Many of my students as me how they can make their photographs better. Usually, my answer is “put it into words”.

When you write words about your photography it lets a different part of your brain engage in the creative process. Jotting down notes about your creative process, documenting ideas, making sketches, etc. can really solidify a creative concept and help get rid of the clutter, resulting in stronger, more well-conceived photographs. Plus, when asked, you’ll be able to easily describe your work to others.

Language is essential for people conveying complex concepts to one another. A picture is worth a thousand words? Most photographers want to make pictures that people can talk about.

In the same way, when you write about your photography, you are communicating with your self, and the work becomes a third party. (I believe the work needs to have “a life of its own”.)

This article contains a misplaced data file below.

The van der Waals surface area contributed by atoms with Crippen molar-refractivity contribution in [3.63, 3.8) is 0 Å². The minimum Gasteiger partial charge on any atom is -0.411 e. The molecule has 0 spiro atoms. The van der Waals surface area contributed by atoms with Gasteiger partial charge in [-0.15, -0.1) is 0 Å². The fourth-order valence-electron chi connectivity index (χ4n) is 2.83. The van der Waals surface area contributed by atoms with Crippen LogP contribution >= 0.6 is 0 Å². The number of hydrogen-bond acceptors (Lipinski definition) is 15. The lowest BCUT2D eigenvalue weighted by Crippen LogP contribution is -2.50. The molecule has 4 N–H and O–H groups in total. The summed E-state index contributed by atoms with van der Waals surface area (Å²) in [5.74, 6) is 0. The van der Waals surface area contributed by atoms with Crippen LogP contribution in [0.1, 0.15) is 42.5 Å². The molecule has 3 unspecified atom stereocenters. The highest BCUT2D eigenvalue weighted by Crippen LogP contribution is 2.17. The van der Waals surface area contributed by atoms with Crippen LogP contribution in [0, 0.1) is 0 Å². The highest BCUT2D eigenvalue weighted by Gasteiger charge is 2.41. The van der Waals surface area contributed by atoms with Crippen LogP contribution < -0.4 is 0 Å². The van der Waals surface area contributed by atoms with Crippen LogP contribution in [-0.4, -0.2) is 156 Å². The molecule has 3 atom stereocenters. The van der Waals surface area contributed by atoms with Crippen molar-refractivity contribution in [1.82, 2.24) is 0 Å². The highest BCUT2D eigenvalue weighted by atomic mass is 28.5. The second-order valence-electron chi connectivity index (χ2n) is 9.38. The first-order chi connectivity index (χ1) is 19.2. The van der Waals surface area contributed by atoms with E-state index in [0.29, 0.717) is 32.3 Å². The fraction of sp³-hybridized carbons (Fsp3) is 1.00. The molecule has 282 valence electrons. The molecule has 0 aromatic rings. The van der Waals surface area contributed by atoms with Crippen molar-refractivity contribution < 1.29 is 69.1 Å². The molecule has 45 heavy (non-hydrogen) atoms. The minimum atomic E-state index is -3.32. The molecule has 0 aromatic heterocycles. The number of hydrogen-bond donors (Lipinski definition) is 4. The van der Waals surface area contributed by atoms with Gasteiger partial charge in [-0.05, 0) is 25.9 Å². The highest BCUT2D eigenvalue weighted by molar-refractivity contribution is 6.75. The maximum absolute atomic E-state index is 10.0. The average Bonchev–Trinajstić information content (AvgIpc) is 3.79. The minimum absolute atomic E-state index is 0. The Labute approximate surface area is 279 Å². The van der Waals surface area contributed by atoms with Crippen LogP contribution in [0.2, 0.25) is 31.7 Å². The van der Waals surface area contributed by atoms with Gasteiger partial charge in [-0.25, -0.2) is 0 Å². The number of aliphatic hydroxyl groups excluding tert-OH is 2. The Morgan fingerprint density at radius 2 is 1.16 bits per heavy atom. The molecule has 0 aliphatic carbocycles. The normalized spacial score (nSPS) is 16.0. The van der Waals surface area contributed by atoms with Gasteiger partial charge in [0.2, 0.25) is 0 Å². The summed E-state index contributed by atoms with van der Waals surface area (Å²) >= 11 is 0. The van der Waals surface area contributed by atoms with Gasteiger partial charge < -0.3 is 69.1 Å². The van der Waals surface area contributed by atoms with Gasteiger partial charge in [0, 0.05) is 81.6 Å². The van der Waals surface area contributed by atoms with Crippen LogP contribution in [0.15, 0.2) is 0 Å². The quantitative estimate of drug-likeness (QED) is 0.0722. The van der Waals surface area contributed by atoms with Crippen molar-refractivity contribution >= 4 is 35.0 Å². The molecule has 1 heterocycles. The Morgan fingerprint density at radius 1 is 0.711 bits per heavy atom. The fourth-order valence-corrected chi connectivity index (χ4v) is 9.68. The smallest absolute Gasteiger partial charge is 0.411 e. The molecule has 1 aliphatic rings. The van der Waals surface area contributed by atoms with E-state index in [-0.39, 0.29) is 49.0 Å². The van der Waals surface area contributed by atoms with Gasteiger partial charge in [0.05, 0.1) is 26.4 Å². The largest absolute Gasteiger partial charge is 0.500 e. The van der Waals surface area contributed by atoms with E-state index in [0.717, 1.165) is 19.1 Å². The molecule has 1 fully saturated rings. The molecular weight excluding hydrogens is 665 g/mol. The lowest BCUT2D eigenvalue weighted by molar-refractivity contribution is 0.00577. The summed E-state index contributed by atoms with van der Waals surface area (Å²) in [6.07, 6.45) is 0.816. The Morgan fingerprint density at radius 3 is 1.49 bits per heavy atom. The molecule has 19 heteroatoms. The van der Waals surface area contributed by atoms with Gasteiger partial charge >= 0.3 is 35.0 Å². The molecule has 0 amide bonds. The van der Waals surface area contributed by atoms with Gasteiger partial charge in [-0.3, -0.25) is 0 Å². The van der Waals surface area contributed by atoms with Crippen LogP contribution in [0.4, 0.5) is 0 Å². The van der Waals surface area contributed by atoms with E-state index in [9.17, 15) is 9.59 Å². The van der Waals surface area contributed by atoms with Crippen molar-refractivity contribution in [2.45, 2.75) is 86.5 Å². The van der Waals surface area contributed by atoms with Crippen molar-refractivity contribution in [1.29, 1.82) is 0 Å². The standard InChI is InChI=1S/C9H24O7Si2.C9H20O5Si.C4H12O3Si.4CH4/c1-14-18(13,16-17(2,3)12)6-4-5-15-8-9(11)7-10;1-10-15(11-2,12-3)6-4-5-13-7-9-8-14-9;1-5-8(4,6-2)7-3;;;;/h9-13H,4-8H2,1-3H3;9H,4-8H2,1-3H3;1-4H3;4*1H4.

Writing makes the creative process easier to understand; ideas become more clear and concise. And you may even learn new things about yourself.

Writing while shooting in the field or studio can really energize a session. Writing about your work at other times, such as during editing or after waking from sleep, creates stronger connections in your mind and allows you to more quickly generate ideas.

The real point of writing is to learn to think about your photography more frequently and in ever-expanding ways. Actively participate in the creative process; be the director. Integrate writing into your photography and I’m sure you’ll be pleased with the effects on your photography.

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